A School Visit: Helping Young Dragon Tamers

For an author, the chance to visit a school and read to

students is its own reward. Sharing your work and vision, seeing

kids experience your story – it’s hard to top.

I recently visited a local elementary school to share

Liz Tames a Dragon (and her Anger) with kindergarten through

third-grade students. Before the program

started, one parent remarked, ”My son has three

lively dragons.” Yes, that’s why I’m here, I told her.

“Has anyone ever tamed a dragon?” I asked the children.

Most shook their heads, though several claimed to have

impressive experience.

Then I introduced Liz, my story character who has

trouble getting along with her little sister. The

character shouts and throws toys to express her

emotions. She feels herself morphing into an angry,

fire-breathing dragon. I asked the students, “How big does your

angry dragon grow?” They used their arms to indicate size, showing

long, tall dragons. The kids stomped around and showed

claws.

“That’s right,” I said. “Dragons breathe fire and stomp

around. And they do that over and over again. Dragons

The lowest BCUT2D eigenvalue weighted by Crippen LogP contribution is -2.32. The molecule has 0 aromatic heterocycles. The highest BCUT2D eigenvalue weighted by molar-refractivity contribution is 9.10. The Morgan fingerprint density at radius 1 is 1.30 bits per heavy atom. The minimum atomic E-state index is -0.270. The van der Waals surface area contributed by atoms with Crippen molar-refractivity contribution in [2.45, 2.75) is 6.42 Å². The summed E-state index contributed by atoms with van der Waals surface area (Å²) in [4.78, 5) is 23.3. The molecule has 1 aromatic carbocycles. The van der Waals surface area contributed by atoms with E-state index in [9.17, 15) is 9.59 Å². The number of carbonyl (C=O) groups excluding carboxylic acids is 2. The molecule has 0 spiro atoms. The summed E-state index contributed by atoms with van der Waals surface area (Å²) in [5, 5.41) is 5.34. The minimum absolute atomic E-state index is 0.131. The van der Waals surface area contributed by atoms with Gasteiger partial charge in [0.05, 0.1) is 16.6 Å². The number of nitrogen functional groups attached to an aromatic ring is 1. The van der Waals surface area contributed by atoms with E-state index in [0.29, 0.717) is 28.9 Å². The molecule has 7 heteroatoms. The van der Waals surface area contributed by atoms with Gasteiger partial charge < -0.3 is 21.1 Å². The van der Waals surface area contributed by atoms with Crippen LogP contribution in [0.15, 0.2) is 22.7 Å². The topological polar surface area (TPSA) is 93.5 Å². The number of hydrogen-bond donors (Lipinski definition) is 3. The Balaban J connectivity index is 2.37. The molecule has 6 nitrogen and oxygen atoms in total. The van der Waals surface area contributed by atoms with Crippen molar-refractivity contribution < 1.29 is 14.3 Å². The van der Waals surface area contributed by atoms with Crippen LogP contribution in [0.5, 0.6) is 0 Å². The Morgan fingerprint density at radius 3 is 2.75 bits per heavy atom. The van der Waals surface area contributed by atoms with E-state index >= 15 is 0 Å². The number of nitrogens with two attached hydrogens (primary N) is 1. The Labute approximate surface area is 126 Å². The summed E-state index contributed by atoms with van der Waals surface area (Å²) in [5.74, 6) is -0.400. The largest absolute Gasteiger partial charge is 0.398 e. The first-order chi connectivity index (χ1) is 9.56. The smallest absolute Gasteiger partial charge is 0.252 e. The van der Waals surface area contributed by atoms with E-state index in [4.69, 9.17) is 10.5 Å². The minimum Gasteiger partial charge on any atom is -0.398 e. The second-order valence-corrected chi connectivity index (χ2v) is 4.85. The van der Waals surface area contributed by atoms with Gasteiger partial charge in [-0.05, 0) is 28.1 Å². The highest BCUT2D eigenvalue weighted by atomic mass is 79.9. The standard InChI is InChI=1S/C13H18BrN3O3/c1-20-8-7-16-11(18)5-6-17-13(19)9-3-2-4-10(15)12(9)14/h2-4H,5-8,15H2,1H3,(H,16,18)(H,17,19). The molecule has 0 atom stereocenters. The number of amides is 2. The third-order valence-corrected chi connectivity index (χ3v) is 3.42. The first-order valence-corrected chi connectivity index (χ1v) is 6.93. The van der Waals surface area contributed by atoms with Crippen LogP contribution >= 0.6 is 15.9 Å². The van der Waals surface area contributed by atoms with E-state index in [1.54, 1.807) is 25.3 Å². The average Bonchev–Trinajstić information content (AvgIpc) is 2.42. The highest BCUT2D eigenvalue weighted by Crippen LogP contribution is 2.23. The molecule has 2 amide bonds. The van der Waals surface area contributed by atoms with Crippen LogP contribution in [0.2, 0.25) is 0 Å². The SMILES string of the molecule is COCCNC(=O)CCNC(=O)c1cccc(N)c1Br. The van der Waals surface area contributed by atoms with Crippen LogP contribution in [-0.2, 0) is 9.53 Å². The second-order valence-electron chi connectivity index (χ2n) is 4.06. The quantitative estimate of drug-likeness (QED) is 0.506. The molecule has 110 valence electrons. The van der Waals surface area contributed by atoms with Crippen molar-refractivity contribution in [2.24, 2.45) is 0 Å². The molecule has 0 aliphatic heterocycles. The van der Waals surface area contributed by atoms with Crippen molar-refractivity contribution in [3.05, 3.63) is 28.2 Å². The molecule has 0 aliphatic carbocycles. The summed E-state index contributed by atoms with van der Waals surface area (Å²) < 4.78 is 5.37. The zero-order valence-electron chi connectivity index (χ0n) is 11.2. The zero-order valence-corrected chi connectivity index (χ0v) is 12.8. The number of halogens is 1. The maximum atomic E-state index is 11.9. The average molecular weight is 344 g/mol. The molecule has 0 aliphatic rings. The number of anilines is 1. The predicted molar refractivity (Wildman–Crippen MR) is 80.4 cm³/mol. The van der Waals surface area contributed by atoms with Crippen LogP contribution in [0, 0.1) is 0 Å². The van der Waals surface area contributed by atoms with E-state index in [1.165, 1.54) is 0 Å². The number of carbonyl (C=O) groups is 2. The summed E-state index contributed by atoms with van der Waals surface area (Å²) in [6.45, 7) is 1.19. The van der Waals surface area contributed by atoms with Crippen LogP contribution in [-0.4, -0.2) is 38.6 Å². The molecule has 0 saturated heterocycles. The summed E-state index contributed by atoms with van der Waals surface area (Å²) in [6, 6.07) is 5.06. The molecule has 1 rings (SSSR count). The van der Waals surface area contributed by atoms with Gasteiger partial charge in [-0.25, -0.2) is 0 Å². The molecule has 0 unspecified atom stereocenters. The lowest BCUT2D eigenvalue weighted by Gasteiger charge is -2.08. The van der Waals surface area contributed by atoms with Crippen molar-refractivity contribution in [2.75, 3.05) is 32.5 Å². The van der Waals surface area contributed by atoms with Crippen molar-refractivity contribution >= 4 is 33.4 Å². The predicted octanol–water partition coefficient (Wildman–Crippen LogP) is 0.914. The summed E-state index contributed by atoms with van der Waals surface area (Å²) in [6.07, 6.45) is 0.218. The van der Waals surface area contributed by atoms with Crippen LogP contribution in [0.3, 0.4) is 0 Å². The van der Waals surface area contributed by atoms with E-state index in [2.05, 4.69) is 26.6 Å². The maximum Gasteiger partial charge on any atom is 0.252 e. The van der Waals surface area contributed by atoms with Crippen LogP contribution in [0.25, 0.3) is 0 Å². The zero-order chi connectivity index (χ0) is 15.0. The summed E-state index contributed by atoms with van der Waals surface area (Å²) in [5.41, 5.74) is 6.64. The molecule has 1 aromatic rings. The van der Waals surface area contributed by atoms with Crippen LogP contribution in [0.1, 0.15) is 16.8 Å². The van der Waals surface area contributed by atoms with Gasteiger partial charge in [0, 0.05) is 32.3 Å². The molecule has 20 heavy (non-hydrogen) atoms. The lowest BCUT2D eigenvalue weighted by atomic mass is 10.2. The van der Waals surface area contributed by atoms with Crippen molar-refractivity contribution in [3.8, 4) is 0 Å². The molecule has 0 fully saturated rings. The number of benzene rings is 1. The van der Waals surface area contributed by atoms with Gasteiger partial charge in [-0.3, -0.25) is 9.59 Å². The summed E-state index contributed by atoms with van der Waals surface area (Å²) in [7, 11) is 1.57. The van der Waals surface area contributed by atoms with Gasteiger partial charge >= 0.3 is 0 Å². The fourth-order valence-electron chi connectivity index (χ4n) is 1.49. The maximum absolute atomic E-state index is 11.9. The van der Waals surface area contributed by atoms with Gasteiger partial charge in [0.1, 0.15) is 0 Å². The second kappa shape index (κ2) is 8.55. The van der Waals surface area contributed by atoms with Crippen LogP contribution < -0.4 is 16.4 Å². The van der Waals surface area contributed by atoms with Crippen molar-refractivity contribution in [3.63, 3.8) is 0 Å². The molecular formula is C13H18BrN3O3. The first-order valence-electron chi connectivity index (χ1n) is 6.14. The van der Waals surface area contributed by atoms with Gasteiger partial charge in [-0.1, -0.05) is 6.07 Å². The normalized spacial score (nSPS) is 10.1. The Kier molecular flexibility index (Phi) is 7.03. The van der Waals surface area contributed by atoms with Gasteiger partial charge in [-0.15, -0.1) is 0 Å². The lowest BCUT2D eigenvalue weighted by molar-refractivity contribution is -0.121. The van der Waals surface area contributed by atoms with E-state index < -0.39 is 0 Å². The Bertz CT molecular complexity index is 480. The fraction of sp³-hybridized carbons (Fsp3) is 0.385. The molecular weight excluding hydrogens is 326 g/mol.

aren’t very good at solving their problems. But smart kids

have many ways to solve their problems.”

In the story, Liz finds new ways to express herself. She takes a walk

to cool down, pays attention to her body’s physical cues, and starts

using calm words. Her happy sister proclaims, “You’re

the Queen of Dragon Tamers!”

I say, “Remember to slow down, do something that helps you feel

calm, use calm words, and you’ll be a dragon tamer, too.”

“I’m King of the Dragon Tamers!” the boys cried in

unison. “I’m Queen of the Dragon Tamers!” the girls

cried together.

As I left the school, I knew my work made a difference.

If we believe in kids’ ability to develop self-control,

they’ll believe in it, too. And they’ll work harder at it.

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